MINNEAPOLIS -- In a move company officials say will improve service to retailers, Pillsbury here has begun a process that will reduce its broker force from 129 to 48, or one per market.
The company, which five months ago acquired Pet Inc., expects to complete the consolidation by next March, with its remaining brokers under one-year renewable contracts. "This is about going to market with one voice," said Ken Sobaski, vice president of sales for Pillsbury.
"It's about exercising marketplace power," he continued. "We will be making one call on a customer representing all our businesses. Our funding approach, category management standards, all of that needs to be the same across all the company."
Pillsbury officials said the resulting broker coverage will need to be highly customized to individual market conditions, including the information technology and service requirements of key accounts. "One size does not fit all," said Scott Barth, vice president of sales for Pillsbury Specialty Brands (the former Pet Inc. businesses).
"It is incredibly externally driven, depending on the consumer franchise in each market, and on how sophisticated accounts are in each market," added Sobaski. "The customization comes in terms of technology, and in the kinds of tools needed."
Steve Aase, vice president of customer marketing at Pillsbury, said the one-year term is intended to reward and encourage brokers who "co-invest" with Pillsbury in the necessary information technology, systems, training and human resources required to properly service retail accounts.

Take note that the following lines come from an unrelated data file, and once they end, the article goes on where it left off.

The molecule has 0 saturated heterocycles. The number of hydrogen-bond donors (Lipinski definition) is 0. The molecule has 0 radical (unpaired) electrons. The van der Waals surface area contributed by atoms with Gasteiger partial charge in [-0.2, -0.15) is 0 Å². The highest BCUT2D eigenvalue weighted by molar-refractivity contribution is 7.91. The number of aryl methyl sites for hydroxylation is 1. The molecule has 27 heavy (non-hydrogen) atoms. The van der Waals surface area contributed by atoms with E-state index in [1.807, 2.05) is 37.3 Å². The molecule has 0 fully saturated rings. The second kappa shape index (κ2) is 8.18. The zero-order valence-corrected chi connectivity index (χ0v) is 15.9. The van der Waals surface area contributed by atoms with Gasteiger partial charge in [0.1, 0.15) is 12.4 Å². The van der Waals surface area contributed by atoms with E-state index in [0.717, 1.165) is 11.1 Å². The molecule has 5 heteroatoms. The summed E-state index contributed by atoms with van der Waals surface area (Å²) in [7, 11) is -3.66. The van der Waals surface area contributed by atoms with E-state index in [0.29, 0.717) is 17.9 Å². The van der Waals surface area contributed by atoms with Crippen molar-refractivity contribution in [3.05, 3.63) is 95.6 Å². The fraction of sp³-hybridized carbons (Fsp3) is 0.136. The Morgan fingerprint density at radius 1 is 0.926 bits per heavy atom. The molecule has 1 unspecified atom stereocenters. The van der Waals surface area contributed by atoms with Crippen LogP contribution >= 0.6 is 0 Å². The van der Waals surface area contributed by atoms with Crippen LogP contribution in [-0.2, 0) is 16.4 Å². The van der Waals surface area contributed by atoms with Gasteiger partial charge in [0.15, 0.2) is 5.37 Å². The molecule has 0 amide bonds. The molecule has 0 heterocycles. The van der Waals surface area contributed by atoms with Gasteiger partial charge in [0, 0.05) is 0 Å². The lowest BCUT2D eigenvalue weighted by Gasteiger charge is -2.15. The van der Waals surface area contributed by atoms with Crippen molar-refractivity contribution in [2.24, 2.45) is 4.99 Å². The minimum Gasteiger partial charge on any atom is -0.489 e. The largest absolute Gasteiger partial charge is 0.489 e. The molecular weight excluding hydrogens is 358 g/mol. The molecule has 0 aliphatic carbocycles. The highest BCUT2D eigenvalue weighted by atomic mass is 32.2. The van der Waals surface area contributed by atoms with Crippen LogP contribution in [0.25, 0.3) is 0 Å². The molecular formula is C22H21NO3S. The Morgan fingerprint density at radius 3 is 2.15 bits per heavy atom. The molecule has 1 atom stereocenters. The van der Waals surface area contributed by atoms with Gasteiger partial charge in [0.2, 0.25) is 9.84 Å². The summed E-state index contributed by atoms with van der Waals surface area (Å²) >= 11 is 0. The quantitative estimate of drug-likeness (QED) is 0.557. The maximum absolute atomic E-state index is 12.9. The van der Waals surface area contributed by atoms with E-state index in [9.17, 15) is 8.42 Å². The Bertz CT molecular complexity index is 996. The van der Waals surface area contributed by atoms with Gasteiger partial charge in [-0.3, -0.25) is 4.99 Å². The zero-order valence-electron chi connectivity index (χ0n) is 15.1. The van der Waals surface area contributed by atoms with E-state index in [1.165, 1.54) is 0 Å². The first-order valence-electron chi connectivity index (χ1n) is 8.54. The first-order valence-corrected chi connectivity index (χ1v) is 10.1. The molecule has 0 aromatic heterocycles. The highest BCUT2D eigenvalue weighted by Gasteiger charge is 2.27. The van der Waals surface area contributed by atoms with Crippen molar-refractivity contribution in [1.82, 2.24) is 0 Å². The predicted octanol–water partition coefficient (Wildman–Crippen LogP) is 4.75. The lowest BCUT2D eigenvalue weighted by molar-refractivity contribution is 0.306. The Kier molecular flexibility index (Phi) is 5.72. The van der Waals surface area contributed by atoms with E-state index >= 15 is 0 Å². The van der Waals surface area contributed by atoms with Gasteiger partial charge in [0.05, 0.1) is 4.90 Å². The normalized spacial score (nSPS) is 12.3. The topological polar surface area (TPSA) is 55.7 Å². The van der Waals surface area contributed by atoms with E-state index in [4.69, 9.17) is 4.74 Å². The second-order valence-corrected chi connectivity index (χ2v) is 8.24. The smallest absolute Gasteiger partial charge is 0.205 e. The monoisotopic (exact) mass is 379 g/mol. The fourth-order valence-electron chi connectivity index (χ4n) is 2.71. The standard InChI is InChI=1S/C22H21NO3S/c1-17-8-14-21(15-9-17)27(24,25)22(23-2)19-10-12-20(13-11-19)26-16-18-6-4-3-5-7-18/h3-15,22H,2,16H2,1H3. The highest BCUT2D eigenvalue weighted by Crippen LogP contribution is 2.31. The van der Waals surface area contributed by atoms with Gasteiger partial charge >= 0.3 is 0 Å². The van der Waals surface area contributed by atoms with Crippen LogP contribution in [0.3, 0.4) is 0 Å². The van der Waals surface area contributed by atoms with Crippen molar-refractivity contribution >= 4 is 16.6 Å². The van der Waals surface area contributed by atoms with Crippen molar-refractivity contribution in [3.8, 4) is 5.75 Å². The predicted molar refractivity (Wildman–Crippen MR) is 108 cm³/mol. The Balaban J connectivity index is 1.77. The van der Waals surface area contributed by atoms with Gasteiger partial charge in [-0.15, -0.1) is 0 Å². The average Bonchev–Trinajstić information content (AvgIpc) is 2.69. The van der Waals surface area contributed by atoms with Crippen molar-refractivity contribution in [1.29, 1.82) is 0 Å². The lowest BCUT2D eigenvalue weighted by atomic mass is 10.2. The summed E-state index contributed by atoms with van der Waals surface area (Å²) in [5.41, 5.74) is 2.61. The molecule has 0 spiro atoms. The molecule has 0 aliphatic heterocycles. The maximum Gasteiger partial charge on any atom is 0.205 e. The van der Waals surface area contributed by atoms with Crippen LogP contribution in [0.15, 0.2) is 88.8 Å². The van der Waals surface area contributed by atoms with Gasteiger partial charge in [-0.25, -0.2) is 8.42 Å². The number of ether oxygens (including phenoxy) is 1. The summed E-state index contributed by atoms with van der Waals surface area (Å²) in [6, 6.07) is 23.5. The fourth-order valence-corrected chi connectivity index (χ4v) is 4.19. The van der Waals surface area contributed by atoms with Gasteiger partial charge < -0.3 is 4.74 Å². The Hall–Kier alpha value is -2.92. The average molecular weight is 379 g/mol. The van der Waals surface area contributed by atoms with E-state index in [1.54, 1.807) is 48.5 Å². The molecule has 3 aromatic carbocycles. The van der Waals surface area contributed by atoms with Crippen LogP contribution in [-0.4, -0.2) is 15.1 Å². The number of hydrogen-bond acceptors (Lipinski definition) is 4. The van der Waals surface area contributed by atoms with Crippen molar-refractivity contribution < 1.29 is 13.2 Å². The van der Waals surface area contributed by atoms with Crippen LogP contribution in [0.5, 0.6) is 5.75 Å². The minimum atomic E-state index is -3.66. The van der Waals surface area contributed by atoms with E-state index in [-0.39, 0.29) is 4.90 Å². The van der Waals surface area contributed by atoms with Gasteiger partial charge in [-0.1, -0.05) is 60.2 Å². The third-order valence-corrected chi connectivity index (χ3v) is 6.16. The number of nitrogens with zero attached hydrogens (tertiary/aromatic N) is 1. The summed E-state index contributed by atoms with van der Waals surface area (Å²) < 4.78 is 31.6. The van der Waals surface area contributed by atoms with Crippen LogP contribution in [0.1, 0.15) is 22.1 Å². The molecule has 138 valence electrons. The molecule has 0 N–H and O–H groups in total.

"We want to create true long-term strategic alliances with our brokers," he said. With the addition of the Pet Inc. brands, Pillsbury's business currently is 55% brokered vs. 45% that is handled
by its direct-sales force.
"None of this is driven from a cost-of-sales standpoint," said Sobaski. "It is driven by doing what is right to meet customer needs in the marketplace. It is more about effectiveness in the marketplace."
The realignment began with broker evaluations. Top sales executives, including Sobaski, Aase and Barth, have been traveling the country conducting structured interviews with the company's current brokers. Both the Pillsbury and Pet Inc. broker advisory boards were consulted several times in designing the process.
"We have taken an incredibly objective approach to this," said Sobaski. "It means there are some markets where it is a very tough decision."
Aase and Barth said the process would be conducted in two phases, the first of which began June 5 and will continue through Sept. 30, covering 33 of the 48 markets.
"Of those, two were already single-broker markets -- Houston and Richmond," said Aase. Another 15 were "obvious appointments," either because one broker withdrew or owing to Pillsbury's experience. Another 16 markets are now in an interview process, including Phoenix, North Carolina and New York City.
The interviews will be completed by July 24, and all decisions for Phase One will be made by Aug. 1. Then a two-month training and transition period will follow, he said. Phase Two, involving the remaining markets, will conclude by March 1.
Aase said the phased approach was needed due to several limitations. "One is our organizational capacity to accomplish this smoothly. Another is our capacity to conduct training."
The company is not making any changes in its direct sales force, added Aase. Pillsbury's direct sales organization handles Pillsbury refrigerated dough products and its dry grocery products, including Green Giant canned vegetables, Hungry Jack, etc. Its broker organization handles all Pillsbury frozen products (pizza, Green Giant frozens), and former Pet Inc. brands: Downyflake, Pet Ritz pie shells, Old El Paso frozen, Progresso, Underwood Brands and B&M Beans.